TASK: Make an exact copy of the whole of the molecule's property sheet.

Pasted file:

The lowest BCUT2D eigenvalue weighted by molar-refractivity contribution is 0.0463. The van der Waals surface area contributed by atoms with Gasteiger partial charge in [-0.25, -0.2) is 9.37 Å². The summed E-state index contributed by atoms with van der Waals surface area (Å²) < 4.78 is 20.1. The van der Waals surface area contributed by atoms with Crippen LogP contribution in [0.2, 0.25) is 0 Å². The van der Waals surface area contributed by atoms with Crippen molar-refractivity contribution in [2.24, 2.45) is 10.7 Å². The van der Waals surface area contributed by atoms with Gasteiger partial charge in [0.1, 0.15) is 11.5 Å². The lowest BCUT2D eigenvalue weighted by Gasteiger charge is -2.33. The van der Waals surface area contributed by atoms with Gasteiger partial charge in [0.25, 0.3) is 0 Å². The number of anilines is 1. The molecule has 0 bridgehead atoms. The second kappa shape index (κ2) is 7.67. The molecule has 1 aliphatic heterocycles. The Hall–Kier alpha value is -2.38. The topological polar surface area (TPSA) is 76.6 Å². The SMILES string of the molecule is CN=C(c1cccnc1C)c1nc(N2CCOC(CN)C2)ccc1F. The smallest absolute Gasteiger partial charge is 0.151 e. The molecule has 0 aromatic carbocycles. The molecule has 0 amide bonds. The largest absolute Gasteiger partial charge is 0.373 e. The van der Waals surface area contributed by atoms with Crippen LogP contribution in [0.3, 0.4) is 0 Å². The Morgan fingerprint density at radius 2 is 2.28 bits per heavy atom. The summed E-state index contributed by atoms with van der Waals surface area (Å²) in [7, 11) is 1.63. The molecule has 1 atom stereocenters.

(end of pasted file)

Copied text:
The lowest BCUT2D eigenvalue weighted by molar-refractivity contribution is 0.0463. The van der Waals surface area contributed by atoms with Gasteiger partial charge in [-0.25, -0.2) is 9.37 Å². The summed E-state index contributed by atoms with van der Waals surface area (Å²) < 4.78 is 20.1. The van der Waals surface area contributed by atoms with Crippen LogP contribution in [0.2, 0.25) is 0 Å². The van der Waals surface area contributed by atoms with Crippen molar-refractivity contribution in [2.24, 2.45) is 10.7 Å². The van der Waals surface area contributed by atoms with Gasteiger partial charge in [0.1, 0.15) is 11.5 Å². The lowest BCUT2D eigenvalue weighted by Gasteiger charge is -2.33. The van der Waals surface area contributed by atoms with Gasteiger partial charge in [0.25, 0.3) is 0 Å². The number of anilines is 1. The molecule has 0 bridgehead atoms. The second kappa shape index (κ2) is 7.67. The molecule has 1 aliphatic heterocycles. The Hall–Kier alpha value is -2.38. The topological polar surface area (TPSA) is 76.6 Å². The SMILES string of the molecule is CN=C(c1cccnc1C)c1nc(N2CCOC(CN)C2)ccc1F. The smallest absolute Gasteiger partial charge is 0.151 e. The molecule has 0 aromatic carbocycles. The molecule has 0 amide bonds. The largest absolute Gasteiger partial charge is 0.373 e. The van der Waals surface area contributed by atoms with Crippen LogP contribution in [0.3, 0.4) is 0 Å². The Morgan fingerprint density at radius 2 is 2.28 bits per heavy atom. The summed E-state index contributed by atoms with van der Waals surface area (Å²) in [7, 11) is 1.63. The molecule has 1 atom stereocenters.